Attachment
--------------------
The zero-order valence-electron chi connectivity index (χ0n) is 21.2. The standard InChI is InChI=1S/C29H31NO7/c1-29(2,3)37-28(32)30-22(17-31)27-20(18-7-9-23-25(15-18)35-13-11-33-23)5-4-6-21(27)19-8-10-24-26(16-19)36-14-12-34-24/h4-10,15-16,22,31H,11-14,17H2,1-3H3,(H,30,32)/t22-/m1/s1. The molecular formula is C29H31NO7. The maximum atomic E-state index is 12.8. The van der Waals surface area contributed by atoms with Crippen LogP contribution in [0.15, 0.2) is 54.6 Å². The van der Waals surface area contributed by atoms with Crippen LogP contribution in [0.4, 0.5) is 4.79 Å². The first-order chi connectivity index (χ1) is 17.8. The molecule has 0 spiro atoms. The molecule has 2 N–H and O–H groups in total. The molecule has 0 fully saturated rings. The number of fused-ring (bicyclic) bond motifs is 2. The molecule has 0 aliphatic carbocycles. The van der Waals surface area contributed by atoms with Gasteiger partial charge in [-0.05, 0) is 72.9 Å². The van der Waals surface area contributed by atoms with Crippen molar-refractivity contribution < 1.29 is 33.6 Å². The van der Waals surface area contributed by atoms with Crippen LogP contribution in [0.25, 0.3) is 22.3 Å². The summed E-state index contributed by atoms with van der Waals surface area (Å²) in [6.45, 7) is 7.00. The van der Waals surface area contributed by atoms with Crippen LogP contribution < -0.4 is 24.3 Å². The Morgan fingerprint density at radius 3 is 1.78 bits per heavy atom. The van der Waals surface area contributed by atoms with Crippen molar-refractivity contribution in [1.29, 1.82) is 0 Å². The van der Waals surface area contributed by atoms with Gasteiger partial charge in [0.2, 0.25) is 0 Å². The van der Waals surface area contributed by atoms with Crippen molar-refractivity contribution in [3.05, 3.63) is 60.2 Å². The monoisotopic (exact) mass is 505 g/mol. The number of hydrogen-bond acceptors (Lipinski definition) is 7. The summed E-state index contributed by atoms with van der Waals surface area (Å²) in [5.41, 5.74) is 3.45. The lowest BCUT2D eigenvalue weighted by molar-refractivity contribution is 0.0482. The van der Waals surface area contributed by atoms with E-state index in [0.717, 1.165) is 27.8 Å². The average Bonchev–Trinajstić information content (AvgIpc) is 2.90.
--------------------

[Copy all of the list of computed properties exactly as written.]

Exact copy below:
The zero-order valence-electron chi connectivity index (χ0n) is 21.2. The standard InChI is InChI=1S/C29H31NO7/c1-29(2,3)37-28(32)30-22(17-31)27-20(18-7-9-23-25(15-18)35-13-11-33-23)5-4-6-21(27)19-8-10-24-26(16-19)36-14-12-34-24/h4-10,15-16,22,31H,11-14,17H2,1-3H3,(H,30,32)/t22-/m1/s1. The molecular formula is C29H31NO7. The maximum atomic E-state index is 12.8. The van der Waals surface area contributed by atoms with Crippen LogP contribution in [0.15, 0.2) is 54.6 Å². The van der Waals surface area contributed by atoms with Crippen LogP contribution in [0.4, 0.5) is 4.79 Å². The first-order chi connectivity index (χ1) is 17.8. The molecule has 0 spiro atoms. The molecule has 2 N–H and O–H groups in total. The molecule has 0 fully saturated rings. The number of fused-ring (bicyclic) bond motifs is 2. The molecule has 0 aliphatic carbocycles. The van der Waals surface area contributed by atoms with Gasteiger partial charge in [-0.05, 0) is 72.9 Å². The van der Waals surface area contributed by atoms with Crippen molar-refractivity contribution < 1.29 is 33.6 Å². The van der Waals surface area contributed by atoms with Crippen LogP contribution in [0.25, 0.3) is 22.3 Å². The summed E-state index contributed by atoms with van der Waals surface area (Å²) in [6.45, 7) is 7.00. The van der Waals surface area contributed by atoms with Crippen LogP contribution < -0.4 is 24.3 Å². The Morgan fingerprint density at radius 3 is 1.78 bits per heavy atom. The van der Waals surface area contributed by atoms with Crippen molar-refractivity contribution in [1.29, 1.82) is 0 Å². The van der Waals surface area contributed by atoms with Gasteiger partial charge in [0.2, 0.25) is 0 Å². The van der Waals surface area contributed by atoms with Crippen molar-refractivity contribution in [3.05, 3.63) is 60.2 Å². The monoisotopic (exact) mass is 505 g/mol. The number of hydrogen-bond acceptors (Lipinski definition) is 7. The summed E-state index contributed by atoms with van der Waals surface area (Å²) in [5.41, 5.74) is 3.45. The lowest BCUT2D eigenvalue weighted by molar-refractivity contribution is 0.0482. The van der Waals surface area contributed by atoms with E-state index in [0.717, 1.165) is 27.8 Å². The average Bonchev–Trinajstić information content (AvgIpc) is 2.90.